Not to mention the patchwork shirt that might be all right if he lived in a hippy commune, but in the midst of rural Wiltshire looks distinctly Wurzel Gummidge. I’m biding my time to shuffle those into the recycling bin. But it must be done subtly because, unlike the men in the survey who either trust their partner’s judgment or ‘give in for an easy life’, Guy doesn’t really welcome my fashion advice, insisting on wearing the things I despise just to annoy me. Not that I should really complain, as I seldom comply with his wishes. If I wore what he wanted I would be teetering in six-inch heels all day and doing the school run in a rubber mini-skirt.
HUSBAND GUY SAYS:
Like most men, I don’t particularly care about what I wear, mainly because I think worrying about clothes is a mark of vanity — or being Italian. However, I am an opinionated chap, so on the rare occasions when I do buy clothes — about every two years — then I am insistent that I should buy the clothes that I want, and not the ones my wife wants.
Since we’ve been married, I’ve had to make many changes to appease my wife — eating vegetables and getting up before 9am, to name just two — so surely my wife can give some ground in return and allow me to wear what I choose After all, she did fall in love with me when I was supposedly dressing terribly, so surely I can’t have looked that bad
Fashion inspiration The chart-topping British folk band Mumford & Sons rocking the classic look
I’m also deeply resentful that she has taken it on herself to surreptitiously launch strikes on my wardrobe. If I did as much to her wardrobe then she’d be on the phone to a lawyer immediately. The thing is, I can never work out what she has against so many of my clothes. I’m now 40, and I suspect she’s trying to turn me into a 28-year-old. So, out go the solid loafers and in come the Converse trainers.
Goodbye as well to tweed and linen jackets and in comes a pea coat, which, let’s face it, is just a donkey jacket with middle-class aspirations.
I do give a little ground. I’ll admit that the pink trousers make me look like an Army officer — but I bought them on a trip to Manhattan, and every time I wear them they remind me of a brilliant holiday. The Bavarian waistcoat looked great in the German village I bought it in — but I concede it may not have travelled well.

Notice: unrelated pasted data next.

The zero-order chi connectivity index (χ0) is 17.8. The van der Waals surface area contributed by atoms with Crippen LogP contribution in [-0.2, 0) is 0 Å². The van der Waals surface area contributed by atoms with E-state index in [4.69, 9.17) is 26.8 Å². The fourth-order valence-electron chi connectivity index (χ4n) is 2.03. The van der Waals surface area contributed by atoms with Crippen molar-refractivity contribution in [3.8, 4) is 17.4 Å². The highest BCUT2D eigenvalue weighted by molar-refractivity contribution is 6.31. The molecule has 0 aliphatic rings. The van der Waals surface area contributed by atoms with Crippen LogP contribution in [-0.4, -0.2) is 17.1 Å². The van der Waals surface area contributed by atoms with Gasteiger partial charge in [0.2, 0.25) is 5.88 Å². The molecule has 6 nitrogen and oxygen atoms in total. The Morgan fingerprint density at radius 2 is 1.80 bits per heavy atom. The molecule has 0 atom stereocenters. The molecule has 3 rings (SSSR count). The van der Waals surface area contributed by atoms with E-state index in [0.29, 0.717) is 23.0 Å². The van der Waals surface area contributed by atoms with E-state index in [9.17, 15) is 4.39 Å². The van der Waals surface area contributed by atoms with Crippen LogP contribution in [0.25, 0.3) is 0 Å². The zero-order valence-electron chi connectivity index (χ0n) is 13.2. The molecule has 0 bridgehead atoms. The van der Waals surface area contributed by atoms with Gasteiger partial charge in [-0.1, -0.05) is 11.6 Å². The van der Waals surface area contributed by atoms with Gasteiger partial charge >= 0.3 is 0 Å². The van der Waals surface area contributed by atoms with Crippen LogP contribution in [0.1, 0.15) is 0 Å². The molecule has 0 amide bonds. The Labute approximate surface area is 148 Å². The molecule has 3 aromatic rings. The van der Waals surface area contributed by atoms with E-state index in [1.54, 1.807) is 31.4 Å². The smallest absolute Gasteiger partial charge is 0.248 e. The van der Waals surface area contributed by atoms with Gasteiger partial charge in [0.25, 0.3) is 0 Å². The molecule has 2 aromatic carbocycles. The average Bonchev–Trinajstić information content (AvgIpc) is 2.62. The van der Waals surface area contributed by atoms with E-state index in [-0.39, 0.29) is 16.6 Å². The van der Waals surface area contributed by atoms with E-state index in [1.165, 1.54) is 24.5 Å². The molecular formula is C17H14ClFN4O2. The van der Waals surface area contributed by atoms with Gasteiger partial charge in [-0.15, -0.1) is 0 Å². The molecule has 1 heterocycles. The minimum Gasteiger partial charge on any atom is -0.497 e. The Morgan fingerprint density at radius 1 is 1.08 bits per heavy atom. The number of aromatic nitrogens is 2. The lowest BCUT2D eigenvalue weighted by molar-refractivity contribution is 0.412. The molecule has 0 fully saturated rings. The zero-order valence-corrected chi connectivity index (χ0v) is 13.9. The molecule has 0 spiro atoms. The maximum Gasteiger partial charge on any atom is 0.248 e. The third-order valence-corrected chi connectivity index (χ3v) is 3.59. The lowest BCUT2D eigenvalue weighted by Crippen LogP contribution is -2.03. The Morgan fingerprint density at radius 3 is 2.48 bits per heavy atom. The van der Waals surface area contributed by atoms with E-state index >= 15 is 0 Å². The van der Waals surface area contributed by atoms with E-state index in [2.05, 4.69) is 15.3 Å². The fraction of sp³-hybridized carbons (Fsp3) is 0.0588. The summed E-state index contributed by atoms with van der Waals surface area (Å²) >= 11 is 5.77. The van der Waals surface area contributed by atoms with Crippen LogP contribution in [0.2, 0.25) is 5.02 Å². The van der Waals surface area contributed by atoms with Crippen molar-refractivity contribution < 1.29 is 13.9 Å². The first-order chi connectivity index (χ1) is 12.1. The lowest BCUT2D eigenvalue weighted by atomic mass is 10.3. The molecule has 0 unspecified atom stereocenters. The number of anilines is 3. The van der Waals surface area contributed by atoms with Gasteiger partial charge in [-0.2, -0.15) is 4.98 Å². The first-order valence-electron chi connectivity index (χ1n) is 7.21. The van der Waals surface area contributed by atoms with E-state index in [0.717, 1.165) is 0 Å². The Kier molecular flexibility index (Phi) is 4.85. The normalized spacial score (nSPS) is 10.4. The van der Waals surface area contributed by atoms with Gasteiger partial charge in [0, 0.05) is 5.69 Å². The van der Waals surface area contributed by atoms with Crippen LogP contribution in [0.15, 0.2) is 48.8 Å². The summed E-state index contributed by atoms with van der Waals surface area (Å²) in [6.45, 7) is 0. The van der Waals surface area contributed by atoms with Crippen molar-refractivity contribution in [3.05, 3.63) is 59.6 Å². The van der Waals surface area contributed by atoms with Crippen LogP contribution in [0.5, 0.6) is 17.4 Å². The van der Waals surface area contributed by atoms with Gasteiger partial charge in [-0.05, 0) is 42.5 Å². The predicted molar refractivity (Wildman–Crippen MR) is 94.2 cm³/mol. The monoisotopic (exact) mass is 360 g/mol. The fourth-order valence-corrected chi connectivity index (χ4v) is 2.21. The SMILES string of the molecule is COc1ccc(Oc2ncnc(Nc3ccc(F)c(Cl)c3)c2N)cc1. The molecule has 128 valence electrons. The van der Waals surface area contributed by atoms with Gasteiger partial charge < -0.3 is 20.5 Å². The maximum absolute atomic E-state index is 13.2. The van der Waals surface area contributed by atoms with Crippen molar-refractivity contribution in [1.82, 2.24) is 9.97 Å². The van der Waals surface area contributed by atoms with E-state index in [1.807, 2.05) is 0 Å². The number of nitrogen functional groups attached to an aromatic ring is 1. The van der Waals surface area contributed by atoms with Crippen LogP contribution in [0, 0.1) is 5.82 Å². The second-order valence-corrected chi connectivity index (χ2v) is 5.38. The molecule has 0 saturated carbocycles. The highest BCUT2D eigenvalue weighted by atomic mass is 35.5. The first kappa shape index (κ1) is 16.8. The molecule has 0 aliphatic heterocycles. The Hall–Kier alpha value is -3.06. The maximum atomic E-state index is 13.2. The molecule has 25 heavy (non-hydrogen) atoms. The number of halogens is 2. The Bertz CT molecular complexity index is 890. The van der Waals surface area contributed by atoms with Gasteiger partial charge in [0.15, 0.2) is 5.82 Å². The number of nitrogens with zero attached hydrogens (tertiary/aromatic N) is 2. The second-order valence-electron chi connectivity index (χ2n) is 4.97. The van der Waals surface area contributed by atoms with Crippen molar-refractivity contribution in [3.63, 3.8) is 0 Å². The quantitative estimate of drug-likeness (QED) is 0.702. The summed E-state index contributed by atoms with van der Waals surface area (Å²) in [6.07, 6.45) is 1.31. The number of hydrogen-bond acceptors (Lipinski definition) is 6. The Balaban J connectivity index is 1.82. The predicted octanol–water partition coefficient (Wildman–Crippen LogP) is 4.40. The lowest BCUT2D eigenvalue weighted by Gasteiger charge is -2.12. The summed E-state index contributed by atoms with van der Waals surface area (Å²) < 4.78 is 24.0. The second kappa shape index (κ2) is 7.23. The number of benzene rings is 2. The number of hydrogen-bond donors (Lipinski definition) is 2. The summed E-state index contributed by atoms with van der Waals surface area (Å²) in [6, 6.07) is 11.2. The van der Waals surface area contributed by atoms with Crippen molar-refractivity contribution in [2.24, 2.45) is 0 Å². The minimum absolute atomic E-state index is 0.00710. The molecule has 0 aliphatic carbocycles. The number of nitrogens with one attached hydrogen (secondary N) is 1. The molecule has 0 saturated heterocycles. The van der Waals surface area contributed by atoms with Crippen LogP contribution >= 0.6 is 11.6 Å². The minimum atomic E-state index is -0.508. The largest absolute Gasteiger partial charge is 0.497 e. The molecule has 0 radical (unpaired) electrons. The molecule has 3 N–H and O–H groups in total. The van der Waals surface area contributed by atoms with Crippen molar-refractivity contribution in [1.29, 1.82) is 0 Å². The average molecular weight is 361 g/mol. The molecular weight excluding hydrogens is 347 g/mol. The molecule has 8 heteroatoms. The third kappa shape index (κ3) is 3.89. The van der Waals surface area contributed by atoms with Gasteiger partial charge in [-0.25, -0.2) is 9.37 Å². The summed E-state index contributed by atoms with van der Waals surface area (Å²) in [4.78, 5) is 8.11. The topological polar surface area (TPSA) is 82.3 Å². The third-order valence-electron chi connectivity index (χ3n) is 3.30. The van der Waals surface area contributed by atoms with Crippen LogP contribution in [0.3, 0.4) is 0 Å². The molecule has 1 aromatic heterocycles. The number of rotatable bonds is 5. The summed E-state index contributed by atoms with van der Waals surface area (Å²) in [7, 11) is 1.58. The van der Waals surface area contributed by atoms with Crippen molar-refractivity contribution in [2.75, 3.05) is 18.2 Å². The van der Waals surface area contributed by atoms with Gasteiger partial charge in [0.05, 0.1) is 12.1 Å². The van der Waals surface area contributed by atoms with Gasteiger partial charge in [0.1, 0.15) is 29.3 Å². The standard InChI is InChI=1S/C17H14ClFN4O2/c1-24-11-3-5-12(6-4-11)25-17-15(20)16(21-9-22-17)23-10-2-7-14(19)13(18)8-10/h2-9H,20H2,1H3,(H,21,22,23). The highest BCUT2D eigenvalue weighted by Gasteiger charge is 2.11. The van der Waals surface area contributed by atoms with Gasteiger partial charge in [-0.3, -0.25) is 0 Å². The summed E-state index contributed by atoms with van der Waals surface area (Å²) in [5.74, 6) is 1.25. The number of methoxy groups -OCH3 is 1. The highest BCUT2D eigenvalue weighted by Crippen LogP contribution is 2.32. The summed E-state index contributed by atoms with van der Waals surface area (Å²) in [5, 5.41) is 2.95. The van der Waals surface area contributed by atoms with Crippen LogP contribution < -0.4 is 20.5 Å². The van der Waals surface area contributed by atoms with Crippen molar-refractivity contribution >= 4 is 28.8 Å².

Part of the problem is that I buy clothes for comfort and longevity, which tends to make things a little fogeyish. This means moleskins and not Gap jeans. This also means a proper shirt and jersey, and not some flimsy long-sleeved T-shirt. Another impediment to me dressing in the modern clothes my wife likes is that I’m simply not built to be a clothes horse. I am more of a clothes pig.
I have an Anglo-German build, which is the product of centuries of beef and sausages. I’m never going to look good in the type of skinny boy-band gear that Annabel would have me wear. Like most of us chaps, what I look best in is a really well-cut suit. However, as I work at home, dressing like Don Draper is about as likely and as practical as Annabel dressing in a pencil skirt and heels to muck out our goose.
There is one irony of course, and that’s this: the fogey look is currently in fashion! Look at the chart-topping British folk band Mumford & Sons — all kitted out in tweed and waistcoats. So it seems I can dress like an old buffer and yet be trendy. Now all I have to do is to dig all my old clothes out of the back of my wardrobe. I’m sure they’re still there, somewhere. Annabel, have you seen them Annabel